This characteristically elegant documentary from British Transport Films shows how British Railways keep trains running on time.
Train Time celebrates the nationalised transport network and the ingenuity and persistence of its staff. These were typical themes for British Transport Films, the much–celebrated film unit of the British Transport Commission. Here they illustrate perfectly the updating of the wartime documentary style to the early postwar era.
As in many World War II documentaries, non–actors play ‘themselves’. Only one professional is used, playing the suave ‘Mr Calloway’. Calloway is prepared to work all night to ensure trains run on time and that delays in one place don’t slow down the whole system. Helped by a ‘voice–of–God’ narration, we viewers are able to make the connections between events happening simultaneously in different places.
The film’s deepest theme is the interdependence not just of railway managers, staff and trains but of society itself: agriculture, shipping, coal and steel are all part of the picture. This is an inclusive vision, though one in which proper hierarchies are respected. Note the scenes of conference calling between a national manager and his regional subordinates.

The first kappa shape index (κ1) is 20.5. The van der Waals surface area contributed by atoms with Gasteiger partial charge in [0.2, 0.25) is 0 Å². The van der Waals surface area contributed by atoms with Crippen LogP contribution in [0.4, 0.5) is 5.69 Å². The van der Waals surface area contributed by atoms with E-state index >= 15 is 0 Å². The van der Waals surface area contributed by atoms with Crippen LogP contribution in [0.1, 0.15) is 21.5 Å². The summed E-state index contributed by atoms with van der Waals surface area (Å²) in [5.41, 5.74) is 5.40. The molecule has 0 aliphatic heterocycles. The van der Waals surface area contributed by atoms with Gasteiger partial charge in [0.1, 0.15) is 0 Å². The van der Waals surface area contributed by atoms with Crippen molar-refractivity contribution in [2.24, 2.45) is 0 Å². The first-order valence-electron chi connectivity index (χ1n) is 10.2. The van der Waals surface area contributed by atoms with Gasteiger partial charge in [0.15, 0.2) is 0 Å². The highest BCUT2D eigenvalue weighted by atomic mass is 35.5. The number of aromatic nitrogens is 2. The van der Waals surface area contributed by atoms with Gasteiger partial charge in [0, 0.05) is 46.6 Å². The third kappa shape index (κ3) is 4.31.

Glistening photography and a light, imaginative score by Edward Williams add zest to a well–crafted, involving short film filled with steam and imbued with the values of public service.
Cast & credits
- Director John Shearman
- Script John Rowdon
- Music Composed by Edward Williams
- [Music] Played by The Philharmonia Orchestra
- [Music] Conducted by John Hollingsworth